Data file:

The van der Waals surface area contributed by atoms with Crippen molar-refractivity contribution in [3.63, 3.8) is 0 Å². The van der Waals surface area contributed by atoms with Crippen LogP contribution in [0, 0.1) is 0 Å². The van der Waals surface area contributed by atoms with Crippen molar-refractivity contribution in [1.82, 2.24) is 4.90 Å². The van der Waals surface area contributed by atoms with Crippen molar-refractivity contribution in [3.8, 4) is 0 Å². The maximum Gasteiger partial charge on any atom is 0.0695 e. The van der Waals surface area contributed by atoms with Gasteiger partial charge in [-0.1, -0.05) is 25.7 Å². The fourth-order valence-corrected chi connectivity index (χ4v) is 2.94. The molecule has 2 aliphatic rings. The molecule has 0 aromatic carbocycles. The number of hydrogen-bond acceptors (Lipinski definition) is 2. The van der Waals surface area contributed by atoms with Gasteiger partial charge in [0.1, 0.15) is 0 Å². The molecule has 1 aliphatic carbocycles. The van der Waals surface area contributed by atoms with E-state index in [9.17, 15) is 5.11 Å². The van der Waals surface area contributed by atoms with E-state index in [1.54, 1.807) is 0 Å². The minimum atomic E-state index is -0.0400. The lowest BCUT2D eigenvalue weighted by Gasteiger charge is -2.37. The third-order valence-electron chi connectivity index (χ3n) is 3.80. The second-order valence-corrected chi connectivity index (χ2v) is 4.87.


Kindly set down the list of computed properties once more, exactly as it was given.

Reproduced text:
The van der Waals surface area contributed by atoms with Crippen molar-refractivity contribution in [3.63, 3.8) is 0 Å². The van der Waals surface area contributed by atoms with Crippen LogP contribution in [0, 0.1) is 0 Å². The van der Waals surface area contributed by atoms with Crippen molar-refractivity contribution in [1.82, 2.24) is 4.90 Å². The van der Waals surface area contributed by atoms with Crippen molar-refractivity contribution in [3.8, 4) is 0 Å². The maximum Gasteiger partial charge on any atom is 0.0695 e. The van der Waals surface area contributed by atoms with Gasteiger partial charge in [-0.1, -0.05) is 25.7 Å². The fourth-order valence-corrected chi connectivity index (χ4v) is 2.94. The molecule has 2 aliphatic rings. The molecule has 0 aromatic carbocycles. The number of hydrogen-bond acceptors (Lipinski definition) is 2. The van der Waals surface area contributed by atoms with Gasteiger partial charge in [0.1, 0.15) is 0 Å². The molecule has 1 aliphatic carbocycles. The van der Waals surface area contributed by atoms with E-state index in [9.17, 15) is 5.11 Å². The van der Waals surface area contributed by atoms with E-state index in [1.54, 1.807) is 0 Å². The minimum atomic E-state index is -0.0400. The lowest BCUT2D eigenvalue weighted by Gasteiger charge is -2.37. The third-order valence-electron chi connectivity index (χ3n) is 3.80. The second-order valence-corrected chi connectivity index (χ2v) is 4.87.